04/29/10 7:09 PM ET
Rangers' mistakes prevent sweep
Feldman pitches well in loss; Smoak slugs first homer
By Todd Wills / Special to MLB.com
The Rangers already have lost 10 games this season after holding the lead. Their record fell to 7-5 when leading after six innings.
To put that in perspective, they were 74-6 last year when leading after six innings.The Rangers led, 3-1, entering the seventh inning after getting six strong innings from starter Scott Feldman, who was coming off two poor starts against the New York Yankees and Detroit. Feldman, who had his sinker going, got a ground ball by Alex Rios to start the inning. Shortstop Andres Blanco's throw came in a little low, but still should have been caught by rookie first baseman Justin Smoak. "I thought it was going to short-hop," said Smoak, who also failed to come up with a throw last Friday against Detroit. "I should have gone on and caught it."
"When there's outs to be made, you need to make outs," Washington said.Feldman followed up by walking Mark Kotsay on four pitches, ending the right-hander's day. "That was a bad walk," Feldman said. Washington turned to reliever Darren O'Day, who had been out of action the last week with stiffness in his back. Instead of easing him in, O'Day got the call with the tying runs on base. White Sox veteran catcher A.J. Pierzynski greeted O'Day with a single to right to cut the Rangers' lead to 3-2. The White Sox and manager Ozzie Guillen gave up an out when Alexei Ramirez bunted the runners over to second and third. O'Day did get a key out when slumping Juan Pierre popped out to second base. But O'Day walked Gordon Beckham on four pitches, causing Washington to turn to Dustin Nippert. Nippert's second pitch, a curveball, to Andruw Jones skidded in the dirt. Catcher Max Ramirez, starting his first game this season after being called up from Triple-A on Tuesday, couldn't block the pitch, plus he compounded the problem when his throw to Nippert covering home plate went into the Rangers' dugout, allowing Pierzynski to score behind Kotsay for a 4-3 Chicago lead.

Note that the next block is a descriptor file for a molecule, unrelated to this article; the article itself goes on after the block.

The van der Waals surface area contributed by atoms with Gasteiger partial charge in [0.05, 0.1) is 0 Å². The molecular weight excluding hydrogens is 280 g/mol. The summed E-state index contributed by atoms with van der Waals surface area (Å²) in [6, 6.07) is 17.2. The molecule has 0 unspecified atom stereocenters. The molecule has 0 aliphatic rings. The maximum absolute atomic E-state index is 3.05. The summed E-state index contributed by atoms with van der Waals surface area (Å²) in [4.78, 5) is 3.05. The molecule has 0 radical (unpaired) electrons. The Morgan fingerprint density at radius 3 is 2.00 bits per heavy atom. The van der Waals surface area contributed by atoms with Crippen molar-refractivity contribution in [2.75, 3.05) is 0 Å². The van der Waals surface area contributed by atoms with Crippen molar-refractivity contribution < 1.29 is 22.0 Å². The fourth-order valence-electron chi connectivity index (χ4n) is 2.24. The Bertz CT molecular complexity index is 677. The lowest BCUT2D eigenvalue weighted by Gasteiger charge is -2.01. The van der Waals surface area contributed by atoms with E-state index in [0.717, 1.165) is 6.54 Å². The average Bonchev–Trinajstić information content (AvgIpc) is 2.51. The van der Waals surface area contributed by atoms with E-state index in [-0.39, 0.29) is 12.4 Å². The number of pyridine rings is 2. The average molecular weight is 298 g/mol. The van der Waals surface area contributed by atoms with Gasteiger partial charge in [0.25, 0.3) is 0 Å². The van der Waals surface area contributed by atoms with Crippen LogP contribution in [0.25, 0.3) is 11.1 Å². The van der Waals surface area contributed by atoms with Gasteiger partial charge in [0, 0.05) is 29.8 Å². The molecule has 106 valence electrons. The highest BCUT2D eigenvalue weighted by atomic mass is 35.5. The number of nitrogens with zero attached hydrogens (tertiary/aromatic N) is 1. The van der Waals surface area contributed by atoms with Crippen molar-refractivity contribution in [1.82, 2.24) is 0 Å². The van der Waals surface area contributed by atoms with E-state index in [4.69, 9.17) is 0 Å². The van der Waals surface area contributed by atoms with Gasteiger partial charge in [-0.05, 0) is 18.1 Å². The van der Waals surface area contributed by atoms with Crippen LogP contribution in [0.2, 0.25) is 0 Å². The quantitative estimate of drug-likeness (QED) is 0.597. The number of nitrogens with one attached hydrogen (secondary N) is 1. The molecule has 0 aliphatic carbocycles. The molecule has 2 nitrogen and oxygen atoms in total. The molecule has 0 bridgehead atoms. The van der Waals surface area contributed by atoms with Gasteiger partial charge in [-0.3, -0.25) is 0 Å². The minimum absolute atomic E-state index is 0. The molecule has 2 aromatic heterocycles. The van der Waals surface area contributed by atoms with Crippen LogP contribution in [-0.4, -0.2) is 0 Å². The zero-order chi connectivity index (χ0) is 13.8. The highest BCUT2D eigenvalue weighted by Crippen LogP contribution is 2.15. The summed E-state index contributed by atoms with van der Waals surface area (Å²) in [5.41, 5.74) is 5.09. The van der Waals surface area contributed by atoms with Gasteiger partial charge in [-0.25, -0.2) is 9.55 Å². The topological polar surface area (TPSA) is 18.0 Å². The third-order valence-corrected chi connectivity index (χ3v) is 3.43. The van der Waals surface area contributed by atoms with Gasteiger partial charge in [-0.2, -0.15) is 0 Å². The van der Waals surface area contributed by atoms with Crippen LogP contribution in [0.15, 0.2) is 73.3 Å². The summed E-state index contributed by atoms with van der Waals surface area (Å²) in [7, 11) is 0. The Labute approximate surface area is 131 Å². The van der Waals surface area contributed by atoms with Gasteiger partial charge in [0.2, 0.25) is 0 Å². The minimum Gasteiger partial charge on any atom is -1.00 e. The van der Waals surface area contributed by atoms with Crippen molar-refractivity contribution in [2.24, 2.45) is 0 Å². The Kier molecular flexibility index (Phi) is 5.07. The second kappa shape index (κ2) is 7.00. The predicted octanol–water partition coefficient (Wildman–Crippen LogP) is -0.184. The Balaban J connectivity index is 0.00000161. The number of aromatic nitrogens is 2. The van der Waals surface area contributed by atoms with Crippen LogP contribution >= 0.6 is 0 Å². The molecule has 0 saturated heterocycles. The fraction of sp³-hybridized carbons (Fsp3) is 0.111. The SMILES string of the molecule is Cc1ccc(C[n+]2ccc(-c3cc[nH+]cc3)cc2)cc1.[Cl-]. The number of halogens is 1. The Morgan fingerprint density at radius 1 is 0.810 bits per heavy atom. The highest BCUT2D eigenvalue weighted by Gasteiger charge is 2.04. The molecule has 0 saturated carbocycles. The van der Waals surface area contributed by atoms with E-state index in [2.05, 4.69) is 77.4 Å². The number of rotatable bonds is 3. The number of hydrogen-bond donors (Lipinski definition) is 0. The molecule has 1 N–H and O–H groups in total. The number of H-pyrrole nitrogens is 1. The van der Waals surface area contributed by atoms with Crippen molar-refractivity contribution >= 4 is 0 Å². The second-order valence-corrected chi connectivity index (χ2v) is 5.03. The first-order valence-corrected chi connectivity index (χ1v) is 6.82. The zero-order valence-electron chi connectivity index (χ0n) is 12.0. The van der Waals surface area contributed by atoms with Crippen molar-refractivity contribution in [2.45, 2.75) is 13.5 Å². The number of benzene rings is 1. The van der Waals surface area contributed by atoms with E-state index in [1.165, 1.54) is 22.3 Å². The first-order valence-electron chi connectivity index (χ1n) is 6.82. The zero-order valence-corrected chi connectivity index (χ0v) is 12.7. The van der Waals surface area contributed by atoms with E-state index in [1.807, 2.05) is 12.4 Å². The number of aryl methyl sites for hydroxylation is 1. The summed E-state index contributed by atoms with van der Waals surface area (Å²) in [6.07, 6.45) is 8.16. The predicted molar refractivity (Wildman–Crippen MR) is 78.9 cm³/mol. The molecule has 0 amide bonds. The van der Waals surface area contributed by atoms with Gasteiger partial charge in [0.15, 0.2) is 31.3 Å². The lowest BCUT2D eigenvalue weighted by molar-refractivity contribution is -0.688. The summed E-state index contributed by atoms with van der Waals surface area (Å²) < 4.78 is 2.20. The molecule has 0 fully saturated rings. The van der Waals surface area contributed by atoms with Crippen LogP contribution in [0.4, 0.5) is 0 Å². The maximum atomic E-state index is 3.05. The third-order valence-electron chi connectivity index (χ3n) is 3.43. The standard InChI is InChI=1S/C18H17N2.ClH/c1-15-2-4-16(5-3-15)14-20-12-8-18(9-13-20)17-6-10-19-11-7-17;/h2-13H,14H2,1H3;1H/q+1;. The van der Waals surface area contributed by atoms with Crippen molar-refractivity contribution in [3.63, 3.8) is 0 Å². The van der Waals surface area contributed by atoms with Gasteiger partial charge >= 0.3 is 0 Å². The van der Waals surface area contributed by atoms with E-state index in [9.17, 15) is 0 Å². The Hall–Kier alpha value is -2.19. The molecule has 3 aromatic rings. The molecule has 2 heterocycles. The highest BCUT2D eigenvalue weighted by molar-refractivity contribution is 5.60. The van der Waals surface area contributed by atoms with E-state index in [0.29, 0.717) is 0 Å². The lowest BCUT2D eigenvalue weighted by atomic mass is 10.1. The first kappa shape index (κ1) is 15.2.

"It backed up instead of finishing down," Nippert said of the errant curve. "It's not really what I wanted right there."
Konerko had a solo home run off Nippert in the top of the seventh for a 5-3 lead.
"It was supposed to be a fastball away," Nippert said. "It was a fastball middle up. I totally missed my spot."Konerko added a two-run shot in the ninth off Doug Mathis for his Majors-best 10th long ball of the year. Those turned out to be two key runs. Smoak and Ryan Garko drove in runs in the bottom of the ninth to make it 7-5, and when Craig Gentry beat out a grounder for an infield hit, the Rangers had the tying runs on base. But Joaquin Arias' ground ball to second base ended the comeback attempt against White Sox closer Bobby Jenks. "It was good to see us battle back," Washington said. "We just gave them a cushion."
The Rangers took a 2-0 lead in the third as Julio Borbon tripled and scored on an error, and Josh Hamilton delivered an RBI double. Smoak hit the first home run of his career in the fourth, giving the Rangers a 3-1 lead.
Feldman, who won 17 games last year, gave up only two hits in six-plus innings. He retired nine of the 10 first batters he faced, showing his 2009 form. He allowed a run in the fourth on a sacrifice fly, but came back with a perfect fifth and got a strikeout of Mark Teahen to end the sixth with two men on base."We got Feldman back," Washington said. "I thought he threw the ball very well." Feldman was disappointed in the four walks, but otherwise saw himself taking a positive step forward after failing to get past the fourth inning in his last two starts. What was the secret Thursday? "I just pitched better," he said. The Rangers are trying to find a way to put it all together after showing flashes of being an AL West contender (they were two games behind the A's entering Thursday night). "We've had everyone doing well at times," said third baseman Michael Young, who went 0-for-4 on Thursday. "The biggest thing is consistency."
Todd Wills is a contributor to MLB.com. This story was not subject to the approval of Major League Baseball or its clubs.